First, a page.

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Meri, meri : romaani av Iris Murdoch
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Meri, meri : romaani (urspr publ 1978; utgåvan 1981)

av Iris Murdoch, Paavo Lehtonen ((KÄÄnt.))

MedlemmarRecensionerPopularitetGenomsnittligt betygDiskussioner / Omnämnanden
2,973843,305 (3.93)1 / 400
The sea: turbulent and leaden, transparent and opaque, magician and mother... When Charles Arrowby, over sixty, a demi god of the theatre -- director, playwright and actor -- retires from his glittering London world in order to 'abjure magic and become a hermit', it is to the sea that he turns. He hopes at least to escape from 'the woman' -- but unexpectedly meets one whom he loved long ago. His buddhist cousin, James, also arrives. he is menaced by a monster from the deep. Charles finds his 'solitude' peopled by the drama of his own fantasies and obsessions. "From the Trade Paperback edition."… (mer)
Medlem:GoST
Titel:Meri, meri : romaani
Författare:Iris Murdoch
Andra författare:Paavo Lehtonen ((KÄÄnt.))
Info:[Espoo] : Weilin Göös, 1981.
Samlingar:Ditt bibliotek, Favoriter
Betyg:****1/2
Taggar:Murdoch

Verkdetaljer

Havet, havet av Iris Murdoch (1978)

  1. 21
    The Bell av Iris Murdoch (Booksloth)
  2. 00
    Kärlek i kolerans tid av Gabriel Garcia Marquez (PilgrimJess)
    PilgrimJess: Another book that looks at obsessive love.
  3. 22
    Kim : hela världens lille vän : berättelse från Indien av Rudyard Kipling (thorold)
    thorold: Two books that demonstrate that it's possible to use a Buddhist holy man to power the plot of a complex modern novel without getting all mystical and Hermann Hesse.
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engelska (75)  nederländska (2)  spanska (2)  hebreiska (1)  franska (1)  Alla språk (81)
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Booker Prize winning novel by Iris Murdoch. It is a good one. The Sea, the Sea, why the title. Accordingly it is from the cry of the Greeks in the Persian war when they sighted sea water. This is also referenced by Jules Verne in Journey to the Center of the Earth. The sea does play a significant roll in this large book. The first paragraph is a description of the sea (written beautifully) but the second paragraph casts the hook. What, what? we ask. The story is the memoir of a retired theater director with the largest ego ever. He has retired and moved to this strange house on this rocky spot in the north sea. The story starts out with him being quite alone but then all or a lot of the people from his past start trooping in either in groups or one by one.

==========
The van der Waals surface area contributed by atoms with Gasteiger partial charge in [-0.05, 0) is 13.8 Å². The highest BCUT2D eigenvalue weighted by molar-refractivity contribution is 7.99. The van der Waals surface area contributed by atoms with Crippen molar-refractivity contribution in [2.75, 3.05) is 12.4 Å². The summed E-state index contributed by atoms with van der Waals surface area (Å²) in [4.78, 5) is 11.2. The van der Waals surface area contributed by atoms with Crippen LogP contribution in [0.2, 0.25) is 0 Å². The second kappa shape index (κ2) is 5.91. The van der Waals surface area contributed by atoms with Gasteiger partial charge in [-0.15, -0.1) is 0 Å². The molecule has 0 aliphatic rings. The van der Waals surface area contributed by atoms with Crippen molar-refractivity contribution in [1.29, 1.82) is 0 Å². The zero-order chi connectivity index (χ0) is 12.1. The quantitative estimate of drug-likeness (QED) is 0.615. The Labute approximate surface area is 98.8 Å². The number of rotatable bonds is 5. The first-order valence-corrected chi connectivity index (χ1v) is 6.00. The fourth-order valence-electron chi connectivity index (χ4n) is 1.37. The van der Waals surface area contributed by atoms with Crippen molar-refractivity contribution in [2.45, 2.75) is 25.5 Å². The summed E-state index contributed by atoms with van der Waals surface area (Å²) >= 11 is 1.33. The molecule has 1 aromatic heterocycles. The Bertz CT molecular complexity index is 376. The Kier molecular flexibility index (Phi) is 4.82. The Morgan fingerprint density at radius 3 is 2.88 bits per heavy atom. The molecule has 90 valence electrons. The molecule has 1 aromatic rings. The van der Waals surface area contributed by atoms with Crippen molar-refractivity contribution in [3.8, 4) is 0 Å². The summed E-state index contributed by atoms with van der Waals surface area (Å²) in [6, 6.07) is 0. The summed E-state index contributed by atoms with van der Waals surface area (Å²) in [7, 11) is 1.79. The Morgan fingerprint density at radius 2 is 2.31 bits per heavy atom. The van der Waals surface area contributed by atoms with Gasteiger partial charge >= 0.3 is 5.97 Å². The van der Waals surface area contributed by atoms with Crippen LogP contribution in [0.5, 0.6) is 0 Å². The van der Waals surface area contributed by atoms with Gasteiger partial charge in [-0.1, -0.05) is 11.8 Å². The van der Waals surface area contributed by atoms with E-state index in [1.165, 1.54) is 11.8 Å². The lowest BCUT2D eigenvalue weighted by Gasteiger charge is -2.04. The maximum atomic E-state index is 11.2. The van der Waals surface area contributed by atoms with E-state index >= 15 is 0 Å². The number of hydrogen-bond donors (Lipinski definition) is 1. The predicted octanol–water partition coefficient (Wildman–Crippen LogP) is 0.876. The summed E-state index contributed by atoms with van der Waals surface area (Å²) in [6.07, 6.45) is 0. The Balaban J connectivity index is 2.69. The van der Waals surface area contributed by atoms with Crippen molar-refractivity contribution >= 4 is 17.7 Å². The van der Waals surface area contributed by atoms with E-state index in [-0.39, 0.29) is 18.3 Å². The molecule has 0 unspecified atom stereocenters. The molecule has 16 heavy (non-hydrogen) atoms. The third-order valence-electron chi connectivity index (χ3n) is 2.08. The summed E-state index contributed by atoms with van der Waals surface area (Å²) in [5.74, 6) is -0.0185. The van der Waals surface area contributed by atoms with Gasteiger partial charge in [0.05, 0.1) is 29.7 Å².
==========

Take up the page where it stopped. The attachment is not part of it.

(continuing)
I found the main character to be absolutely maddening. He is totally full of himself, detestable and the way he treats or thinks of women is deplorable. He is irritating. And does he grow at all in this novel? Maybe, maybe. This is a long book 500 plus pages but it is easy to read and goes along at a good clip, as fast as the crashing waves hitting the rocks of Charles Arrowby's home. The book is about obsession and the delusion that we can create out of our memories especially if we are 100% self-absorbed. ( )
  Kristelh | Dec 23, 2020 |
My copy of Iris Murdoch’s The Sea, The Sea features this blurb on the cover: “A rich, crowded, magical love story.” At first glance, the aptest word here is “crowded.”

Theatre professional Charles Arrowby has retired to a tiny village on an obscure northern coast of the U.K. He starts keeping a diary in his newly-purchased home, recounting his explorations of his little corner of rock and sea. But in no time at all, his secluded house is as crowded as the London he left behind: with old lovers, their jealous husbands, one runaway son, and mysterious cousin James.

I shouldn’t even begin to attempt to untangle the romantic mess Arrowby is in, but here’s the quick and dirty: it just so happens that his one childhood love is in the same village – with her bully of a husband. Arrowby’s plan to spirit her away turns into a three-ring circus fueled by obsession and wine. The only fully sane and serene person seems to be cousin James, who remains, unfortunately, on the periphery until the end.

All the different flavors of love found here, straight and gay, December and May, seem to dissolve like the sunset over the sea when faced with the unfaded brilliance of Arrowby’s childhood ties – to his first sweetheart, but also to his cousin.

It’s a compelling romp, and Murdoch writes Arrowby with tongue firmly in cheek. He’s the sort of fussy fellow who makes fun of his friends for their overblown ideas about love, then spouts his own a few pages later. But as the story careens like a drunken driver between comedy and tragedy, it actually does become rich, and yes, even magical. ( )
  stephkaye | Dec 14, 2020 |
I thought it was a fascinating story of self absorption and obsession and the ingenious, mad ways in which we view events through our biases and self interests, and how these views change or adapt with the disclosure of new information and our incremental development. ( )
  Misprint | Aug 31, 2020 |
A brilliant, clever and winding book, disintegrating the freedom of the 1960s in wave after wave of intelligent criticisms. At times this is a very strange read, but the fantasy fits the narrative. ( )
  ephemeral_future | Aug 20, 2020 |

The Sea, the sea by Irish Murdoch or What is wrong with the Booker.

Written after 28 of 502 pages.